I think this is a big part of the reason that people do not like the Clintons. They are a political family. They have been making their living in political “service” to their state of Arkansas and then their country for virtually all of their adult lives, and yet they have managed to amass an incredible fortune while supposedly “serving” the public.

No one begrudged the Roosevelts their wealth, nor the Kennedys theirs.  Even Mitt Romney was generally considered to have “earned” his fortune. And Donald Trump has become famous almost solely for his success as a businessman. In other words, they “earned” their money the American way—in business.

But the Clintons? They are simply “America’s Political Family.” They have never done anything else. They travel in the same circles as the Trumps and the Bushes. Indeed, it is now widely known that the Clintons went to Trump’s last wedding, and Trump’s daughter, Ivanka, is best friends with Chelsea Clinton.

And this brings us to what I term the Big Difference. 

Bernie Sanders is a true believer. He is motivated by a genuine desire to help people, to speak truth to power, and as he says so often in his speeches, he wants to use his political position to “take on the billionaire class.”

Hillary Clinton, on the other hand, has used her political positions and connections to become  part of that billionaire class.

That is, I think, why people in the U.S. don’t like her. She literally embodies all that is wrong with the corrupt and money-driven political system that is running America today.

She is, in essence, the poster-girl for why Bernie’s political revolution is needed, and that fact will come out over the course of the campaign. It has to.

Bio: Joe Brunoli, , a.k.a. The EuroYankee, is a US ex-pat with dual US-EU citizenship. Originally from Connecticut, Joe currently splits his time between his ancestral residence on Lake Como, Italy and his apartment in Barcelona, Spain. He travels Europe extensively for his work and tries to find time to comment on trends, attitudes, politics and points of interest - especially as they may affect or regard the US.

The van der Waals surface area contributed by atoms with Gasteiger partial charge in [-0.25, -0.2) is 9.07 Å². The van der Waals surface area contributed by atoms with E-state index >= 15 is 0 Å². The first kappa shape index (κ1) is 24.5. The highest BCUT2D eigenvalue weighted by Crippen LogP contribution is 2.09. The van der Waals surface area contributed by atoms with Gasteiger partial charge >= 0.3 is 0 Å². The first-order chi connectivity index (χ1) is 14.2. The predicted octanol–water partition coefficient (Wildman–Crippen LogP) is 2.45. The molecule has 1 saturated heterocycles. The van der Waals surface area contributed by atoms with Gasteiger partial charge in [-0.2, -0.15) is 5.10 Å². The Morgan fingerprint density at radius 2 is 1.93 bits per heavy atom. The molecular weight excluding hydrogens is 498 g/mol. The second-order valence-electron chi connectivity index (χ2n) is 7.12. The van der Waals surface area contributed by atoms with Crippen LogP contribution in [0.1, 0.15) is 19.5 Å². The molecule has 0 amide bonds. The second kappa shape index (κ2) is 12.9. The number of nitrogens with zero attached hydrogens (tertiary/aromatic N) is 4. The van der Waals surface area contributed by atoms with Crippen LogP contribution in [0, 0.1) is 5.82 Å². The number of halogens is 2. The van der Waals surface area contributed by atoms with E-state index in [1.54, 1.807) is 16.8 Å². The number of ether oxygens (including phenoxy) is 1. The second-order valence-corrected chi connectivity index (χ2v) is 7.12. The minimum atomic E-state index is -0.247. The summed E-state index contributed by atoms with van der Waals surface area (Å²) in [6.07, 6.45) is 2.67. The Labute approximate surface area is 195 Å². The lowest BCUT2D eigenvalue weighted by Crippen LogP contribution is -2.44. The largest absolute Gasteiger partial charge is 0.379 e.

Letting "Our Side" Down

You know what really irks me about the recent Democratic candidates' forum? Rachel Maddow showed each candidate a photo from their early (supposedly) political years and had them describe it and asked what they learned from that experience. It's how Maddow handled each candidate that gets to me.

Martin O'Malley: Maddow showed a photo of him as a young man working on Gary Hart's presidential campaign. He said he learned a lot about campaigning and politics from that early experience.

Bernie Sanders: Maddow showed a photo of Bernie at age 21 leading a sit-in to desegregate student housing at the University of Chicago. Bernie said he learned a lot about forming coalitions and how to lead others to take a stand on moral issues that affect us all as Americans.

Hillary Clinton: Maddow showed a photo of Bill and Hillary getting married. Yeah, nothing to do with Hillary's political growth or holding an office or leading others--but a photo of her on her wedding day. They talked about her then-fashionable spiral hair perm and how Bill's hair was now all white.

Maddow didn't press Clinton to say anything about her early years being politically active (as Hillary Clinton supported Republican Barry Goldwater for president in the 1960s). No, they talked about Hillary's hairstyle. Why didn't Maddow show a photo of Hillary Clinton campaigning for Goldwater? What would Hillary have said she learned from that experience? It's better to switch parties?

The overall message I took away from the Democratic candidates' forum was this: If you are a female politician, it's all about your hairstyle and nothing substantive like forming coalitions and leadership. So, MSNBC (Maddow's network) is saying that Clinton is "ahead" in the polls because she has a great hairstyle and can talk eloquently around in circles without answering questions fully, if at all.